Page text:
Ancient footprints found at Rutgers' Koobi Fora Field School show that some of the earliest humans walked like us and did so on anatomically modern feet 1.5 million years agoThe footprints were discovered in two 1.5 million-year-old sedimentary layers near Ileret in northern Kenya. These rarest of impressions yielded information about soft tissue form and structure not normally accessible in fossilized bones. The Ileret footprints constitute the oldest evidence of an essentially modern human-like foot anatomy.
The upper sediment layer contained three footprint trails: two trails of two prints each, one of seven prints and a number of isolated prints. Five meters deeper, the other sediment surface preserved one trail of two prints and a single isolated smaller print, probably from a juvenile.
In these specimens, the big toe is parallel to the other toes, unlike that of apes where it is separated in a grasping configuration useful in the trees. The footprints show a pronounced human-like arch and short toes, typically associated with an upright bipedal stance. The size, spacing and depth of the impressions were the basis of estimates of weight, stride and gait, all found to be within the range of modern humans.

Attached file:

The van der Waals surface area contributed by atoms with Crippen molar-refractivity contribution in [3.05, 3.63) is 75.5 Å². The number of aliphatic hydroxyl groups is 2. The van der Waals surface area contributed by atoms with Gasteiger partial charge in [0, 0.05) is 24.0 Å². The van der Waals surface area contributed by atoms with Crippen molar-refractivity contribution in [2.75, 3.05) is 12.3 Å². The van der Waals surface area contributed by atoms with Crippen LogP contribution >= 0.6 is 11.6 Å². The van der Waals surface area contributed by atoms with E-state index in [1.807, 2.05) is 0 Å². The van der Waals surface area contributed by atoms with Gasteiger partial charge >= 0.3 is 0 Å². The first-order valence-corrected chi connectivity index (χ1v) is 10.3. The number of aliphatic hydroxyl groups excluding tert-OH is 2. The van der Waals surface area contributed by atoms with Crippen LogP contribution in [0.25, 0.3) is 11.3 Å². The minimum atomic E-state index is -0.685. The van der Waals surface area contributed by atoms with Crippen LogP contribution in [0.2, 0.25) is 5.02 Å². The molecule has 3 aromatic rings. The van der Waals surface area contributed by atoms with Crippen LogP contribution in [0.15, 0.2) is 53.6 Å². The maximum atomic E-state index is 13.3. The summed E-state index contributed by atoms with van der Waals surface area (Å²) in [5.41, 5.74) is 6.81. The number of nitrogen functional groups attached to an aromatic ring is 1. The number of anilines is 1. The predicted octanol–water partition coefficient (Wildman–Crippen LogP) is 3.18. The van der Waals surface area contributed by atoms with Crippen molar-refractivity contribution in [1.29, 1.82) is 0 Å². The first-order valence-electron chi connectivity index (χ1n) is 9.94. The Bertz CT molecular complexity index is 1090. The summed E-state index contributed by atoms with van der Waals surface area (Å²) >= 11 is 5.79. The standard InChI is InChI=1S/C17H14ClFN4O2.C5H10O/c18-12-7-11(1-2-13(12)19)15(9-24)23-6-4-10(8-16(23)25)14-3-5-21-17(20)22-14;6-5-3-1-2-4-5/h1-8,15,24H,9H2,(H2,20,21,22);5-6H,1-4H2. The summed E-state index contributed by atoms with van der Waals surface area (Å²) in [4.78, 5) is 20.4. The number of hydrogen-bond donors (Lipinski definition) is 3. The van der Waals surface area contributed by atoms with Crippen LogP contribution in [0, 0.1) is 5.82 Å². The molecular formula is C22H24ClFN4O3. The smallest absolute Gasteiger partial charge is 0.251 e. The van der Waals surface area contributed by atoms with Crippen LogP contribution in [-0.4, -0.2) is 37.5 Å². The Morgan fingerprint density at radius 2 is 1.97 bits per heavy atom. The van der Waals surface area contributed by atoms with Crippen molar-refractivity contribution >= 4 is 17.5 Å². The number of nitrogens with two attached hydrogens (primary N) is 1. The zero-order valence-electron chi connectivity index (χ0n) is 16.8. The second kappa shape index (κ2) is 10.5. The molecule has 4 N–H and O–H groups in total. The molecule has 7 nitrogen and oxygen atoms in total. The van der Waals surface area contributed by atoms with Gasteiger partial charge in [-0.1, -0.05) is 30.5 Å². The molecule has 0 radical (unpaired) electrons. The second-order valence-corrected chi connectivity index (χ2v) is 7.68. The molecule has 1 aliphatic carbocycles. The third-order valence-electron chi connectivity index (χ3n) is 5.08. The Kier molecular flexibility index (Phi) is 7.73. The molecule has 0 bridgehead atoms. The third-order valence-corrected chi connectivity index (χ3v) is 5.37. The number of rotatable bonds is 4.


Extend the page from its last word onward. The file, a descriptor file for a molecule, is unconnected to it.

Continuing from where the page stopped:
Based on size of the footprints and their modern anatomical characteristics, the authors attribute the prints to the hominid Homo ergaster, or early Homo erectus as it is more generally known. This was the first hominid to have had the same body proportions (longer legs and shorter arms) as modern Homo sapiens. Various H. ergaster or H. erectus remains have been found in Tanzania, Ethiopia, Kenya and South Africa, with dates consistent with the Ileret footprints.
Other hominid fossil footprints dating to 3.6 million years ago had been discovered in 1978 by Mary Leakey at Laetoli, Tanzania. These are attributed to the less advanced Australopithecus afarensis, a possible ancestral hominid. The smaller, older Laetoli prints show indications of upright bipedal posture but possess a shallower arch and a more ape-like, divergent big toe. link
A video with some great walking (or at least stomping) in it. It also seems to capture (for me) the essence of the graduate school experience in a ‘Fellini meets Bergman’ sort of way.